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JDF warning - INDECOM search warrant too risky, solicitor general tells court

Published:Tuesday | April 12, 2016 | 4:00 AMLivern Barrett
The entrance to the Jamaica Defence Force headquarters at Up Park Camp in St Andrew.

The nation's solicitor general, Nicole Foster-Pusey, is warning that granting the Independent Commission of Investigations (INDECOM) a warrant to search the army's Up Park Camp headquarters could shake international confidence in Jamaica.

The warning came yesterday as the Judicial Review Court began hearing an application by the head of the Jamaican military, Major General Antony Anderson, and the Defence Board to quash a warrant obtained by INDECOM to conduct a search of the Jamaica Defence Force (JDF) headquarters.

As part of its investigations into the use of mortars during the May 2010 police-military operation in the west Kingston community of Tivoli Gardens, INDECOM surprised JDF officials with a search warrant last December.

The warrant was accompanied by seven notices that required JDF personnel to give evidence under oath about the use of mortars.

The warrant, which was scheduled to be executed on January 12 this year, gave INDECOM investigators the authority to enter Up Park Camp and gain access, make enquiries and inspect documents, records, information and property related to the procurement and use of the explosives during the operation.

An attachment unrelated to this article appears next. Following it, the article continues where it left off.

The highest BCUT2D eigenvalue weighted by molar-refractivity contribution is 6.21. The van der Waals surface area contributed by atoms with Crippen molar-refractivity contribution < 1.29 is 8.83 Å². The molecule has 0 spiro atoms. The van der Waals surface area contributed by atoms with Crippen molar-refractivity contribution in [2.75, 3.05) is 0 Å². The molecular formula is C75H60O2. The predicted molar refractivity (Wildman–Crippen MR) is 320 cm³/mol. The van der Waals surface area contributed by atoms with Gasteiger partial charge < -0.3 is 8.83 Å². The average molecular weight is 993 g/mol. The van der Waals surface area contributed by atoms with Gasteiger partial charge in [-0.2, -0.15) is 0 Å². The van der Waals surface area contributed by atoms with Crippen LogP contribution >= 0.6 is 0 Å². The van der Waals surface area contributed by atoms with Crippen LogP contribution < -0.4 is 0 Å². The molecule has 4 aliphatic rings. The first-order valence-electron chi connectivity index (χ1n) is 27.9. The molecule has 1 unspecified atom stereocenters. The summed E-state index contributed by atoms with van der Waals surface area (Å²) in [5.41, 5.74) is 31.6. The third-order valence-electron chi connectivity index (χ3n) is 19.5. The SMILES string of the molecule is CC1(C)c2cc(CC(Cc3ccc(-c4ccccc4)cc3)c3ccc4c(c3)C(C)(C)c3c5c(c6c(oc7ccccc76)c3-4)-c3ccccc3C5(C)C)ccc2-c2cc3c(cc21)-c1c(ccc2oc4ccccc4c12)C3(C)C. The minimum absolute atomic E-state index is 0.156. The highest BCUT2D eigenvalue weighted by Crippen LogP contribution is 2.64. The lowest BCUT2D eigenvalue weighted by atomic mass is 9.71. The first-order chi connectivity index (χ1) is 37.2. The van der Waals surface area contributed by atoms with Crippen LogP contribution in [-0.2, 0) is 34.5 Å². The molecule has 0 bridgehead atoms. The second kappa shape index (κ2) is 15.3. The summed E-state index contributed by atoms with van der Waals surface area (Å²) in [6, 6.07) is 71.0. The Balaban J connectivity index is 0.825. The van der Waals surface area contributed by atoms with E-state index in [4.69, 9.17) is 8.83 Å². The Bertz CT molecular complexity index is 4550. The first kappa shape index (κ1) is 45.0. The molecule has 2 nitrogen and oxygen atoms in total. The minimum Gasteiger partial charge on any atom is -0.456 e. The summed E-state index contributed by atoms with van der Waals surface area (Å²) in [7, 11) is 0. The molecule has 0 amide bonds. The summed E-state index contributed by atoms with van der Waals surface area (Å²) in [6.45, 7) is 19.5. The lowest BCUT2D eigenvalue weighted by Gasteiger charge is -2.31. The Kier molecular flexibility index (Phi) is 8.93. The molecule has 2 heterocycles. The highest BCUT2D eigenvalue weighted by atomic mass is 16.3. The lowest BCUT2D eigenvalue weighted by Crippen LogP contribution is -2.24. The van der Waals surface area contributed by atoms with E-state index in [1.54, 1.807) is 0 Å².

While acknowledging that the intended purpose of the warrant was to access and inspect documents related to actions of members of the security forces in a specific operation, Foster-Pusey warned of the dangers this presented.

"The warrant is so wide in its scope that there are no restrictions on how the retrieval of the information and documents will be conducted, and it is likely that sensitive information and confidential international agreements will be obtained or accessed," she indicated in her submissions to the court.

"That is not the only possible consequence of the proposed act. There is substantial risk that if the warrant is executed ... certain confidential documents and information will be disclosed or accessed," she warned.

Added Foster-Pusey: "There will also be a negative impact on the confidence reposed in the Jamaica Defence Force, and, by extension, Jamaica due to this access."

The solicitor general also raised concerns that there appeared to be no protocol in place to prevent disclosure of records and information that INDECOM would not be authorised to view.

She suggested that the court could consider and form a view on whether there is the need for a protocol to be put in place "in respect of information which may be outside of the realm of the Official Secrets Act".

Seventy-four civilians and one member of the JDF were killed in the operations, which were aimed at capturing then fugitive Christopher 'Dudus' Coke.

After initially denying that mortars were used in the operations, retired army chief Major General Stewart Saunders admitted, during testimony before the west Kingston commission of enquiry, that 37 mortars were fired into three open spaces in Tivoli Gardens during the operations.

Foster-Pusey is scheduled to continue her submissions today.

livern.barrett@gleanerjm.com